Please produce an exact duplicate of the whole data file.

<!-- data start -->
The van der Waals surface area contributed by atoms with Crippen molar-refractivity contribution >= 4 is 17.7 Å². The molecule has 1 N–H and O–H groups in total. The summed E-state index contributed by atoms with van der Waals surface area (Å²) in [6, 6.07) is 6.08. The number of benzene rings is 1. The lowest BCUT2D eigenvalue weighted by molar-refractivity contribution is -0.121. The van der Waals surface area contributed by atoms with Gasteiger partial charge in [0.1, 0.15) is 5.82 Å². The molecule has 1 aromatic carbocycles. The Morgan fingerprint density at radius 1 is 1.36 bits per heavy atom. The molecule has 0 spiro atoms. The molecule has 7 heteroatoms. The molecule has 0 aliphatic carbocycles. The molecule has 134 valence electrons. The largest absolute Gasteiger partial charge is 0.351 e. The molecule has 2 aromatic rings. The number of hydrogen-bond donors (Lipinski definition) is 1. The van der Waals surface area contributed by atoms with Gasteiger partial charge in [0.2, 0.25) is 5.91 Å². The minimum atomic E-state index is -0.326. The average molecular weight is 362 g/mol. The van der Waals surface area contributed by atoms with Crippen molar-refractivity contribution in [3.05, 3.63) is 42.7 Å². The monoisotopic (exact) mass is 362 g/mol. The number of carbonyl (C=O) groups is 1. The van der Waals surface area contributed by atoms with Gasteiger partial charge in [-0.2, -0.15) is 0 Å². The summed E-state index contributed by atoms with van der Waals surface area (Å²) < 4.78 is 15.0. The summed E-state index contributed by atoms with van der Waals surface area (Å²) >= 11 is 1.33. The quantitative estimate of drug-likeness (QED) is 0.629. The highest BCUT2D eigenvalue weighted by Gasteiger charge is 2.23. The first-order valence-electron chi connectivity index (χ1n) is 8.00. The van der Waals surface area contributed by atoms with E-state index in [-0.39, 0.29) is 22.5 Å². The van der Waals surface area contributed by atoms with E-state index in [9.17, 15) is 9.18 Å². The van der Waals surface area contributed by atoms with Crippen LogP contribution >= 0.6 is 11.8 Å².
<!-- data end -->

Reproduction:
The van der Waals surface area contributed by atoms with Crippen molar-refractivity contribution >= 4 is 17.7 Å². The molecule has 1 N–H and O–H groups in total. The summed E-state index contributed by atoms with van der Waals surface area (Å²) in [6, 6.07) is 6.08. The number of benzene rings is 1. The lowest BCUT2D eigenvalue weighted by molar-refractivity contribution is -0.121. The van der Waals surface area contributed by atoms with Gasteiger partial charge in [0.1, 0.15) is 5.82 Å². The molecule has 1 aromatic carbocycles. The Morgan fingerprint density at radius 1 is 1.36 bits per heavy atom. The molecule has 0 spiro atoms. The molecule has 7 heteroatoms. The molecule has 0 aliphatic carbocycles. The molecule has 134 valence electrons. The largest absolute Gasteiger partial charge is 0.351 e. The molecule has 2 aromatic rings. The number of hydrogen-bond donors (Lipinski definition) is 1. The van der Waals surface area contributed by atoms with Gasteiger partial charge in [0.2, 0.25) is 5.91 Å². The minimum atomic E-state index is -0.326. The average molecular weight is 362 g/mol. The van der Waals surface area contributed by atoms with Crippen molar-refractivity contribution in [3.05, 3.63) is 42.7 Å². The monoisotopic (exact) mass is 362 g/mol. The number of carbonyl (C=O) groups is 1. The van der Waals surface area contributed by atoms with Gasteiger partial charge in [-0.2, -0.15) is 0 Å². The summed E-state index contributed by atoms with van der Waals surface area (Å²) < 4.78 is 15.0. The summed E-state index contributed by atoms with van der Waals surface area (Å²) >= 11 is 1.33. The quantitative estimate of drug-likeness (QED) is 0.629. The highest BCUT2D eigenvalue weighted by Gasteiger charge is 2.23. The first-order valence-electron chi connectivity index (χ1n) is 8.00. The van der Waals surface area contributed by atoms with E-state index in [-0.39, 0.29) is 22.5 Å². The van der Waals surface area contributed by atoms with E-state index in [9.17, 15) is 9.18 Å². The van der Waals surface area contributed by atoms with Crippen LogP contribution >= 0.6 is 11.8 Å².